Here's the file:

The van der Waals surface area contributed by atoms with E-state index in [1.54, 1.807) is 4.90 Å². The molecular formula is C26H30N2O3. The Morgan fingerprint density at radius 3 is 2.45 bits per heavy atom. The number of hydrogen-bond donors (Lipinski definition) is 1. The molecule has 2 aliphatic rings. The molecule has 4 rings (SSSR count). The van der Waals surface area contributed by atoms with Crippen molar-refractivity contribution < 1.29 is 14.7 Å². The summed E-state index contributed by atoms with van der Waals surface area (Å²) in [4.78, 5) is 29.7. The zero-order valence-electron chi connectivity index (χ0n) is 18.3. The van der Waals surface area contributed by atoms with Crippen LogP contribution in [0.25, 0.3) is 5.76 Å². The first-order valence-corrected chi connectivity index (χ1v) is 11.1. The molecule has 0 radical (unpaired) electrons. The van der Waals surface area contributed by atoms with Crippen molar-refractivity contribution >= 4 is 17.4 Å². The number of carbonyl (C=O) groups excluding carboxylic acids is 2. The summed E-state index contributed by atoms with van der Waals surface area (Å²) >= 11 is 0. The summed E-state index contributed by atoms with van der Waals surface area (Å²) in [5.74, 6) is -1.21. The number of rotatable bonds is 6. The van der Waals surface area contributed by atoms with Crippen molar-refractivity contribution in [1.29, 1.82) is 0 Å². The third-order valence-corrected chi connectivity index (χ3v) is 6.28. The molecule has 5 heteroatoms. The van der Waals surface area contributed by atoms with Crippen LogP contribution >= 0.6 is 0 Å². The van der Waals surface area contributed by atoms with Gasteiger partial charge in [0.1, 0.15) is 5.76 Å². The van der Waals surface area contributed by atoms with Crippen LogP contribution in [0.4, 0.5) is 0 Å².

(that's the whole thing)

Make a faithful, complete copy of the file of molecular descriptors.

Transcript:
The van der Waals surface area contributed by atoms with E-state index in [1.54, 1.807) is 4.90 Å². The molecular formula is C26H30N2O3. The Morgan fingerprint density at radius 3 is 2.45 bits per heavy atom. The number of hydrogen-bond donors (Lipinski definition) is 1. The molecule has 2 aliphatic rings. The molecule has 4 rings (SSSR count). The van der Waals surface area contributed by atoms with Crippen molar-refractivity contribution < 1.29 is 14.7 Å². The summed E-state index contributed by atoms with van der Waals surface area (Å²) in [4.78, 5) is 29.7. The zero-order valence-electron chi connectivity index (χ0n) is 18.3. The van der Waals surface area contributed by atoms with Crippen LogP contribution in [0.25, 0.3) is 5.76 Å². The first-order valence-corrected chi connectivity index (χ1v) is 11.1. The molecule has 0 radical (unpaired) electrons. The van der Waals surface area contributed by atoms with Crippen molar-refractivity contribution >= 4 is 17.4 Å². The number of carbonyl (C=O) groups excluding carboxylic acids is 2. The summed E-state index contributed by atoms with van der Waals surface area (Å²) >= 11 is 0. The summed E-state index contributed by atoms with van der Waals surface area (Å²) in [5.74, 6) is -1.21. The number of rotatable bonds is 6. The van der Waals surface area contributed by atoms with Crippen molar-refractivity contribution in [1.29, 1.82) is 0 Å². The third-order valence-corrected chi connectivity index (χ3v) is 6.28. The molecule has 5 heteroatoms. The van der Waals surface area contributed by atoms with Crippen LogP contribution >= 0.6 is 0 Å². The van der Waals surface area contributed by atoms with Gasteiger partial charge in [0.1, 0.15) is 5.76 Å². The van der Waals surface area contributed by atoms with Crippen LogP contribution in [0.4, 0.5) is 0 Å².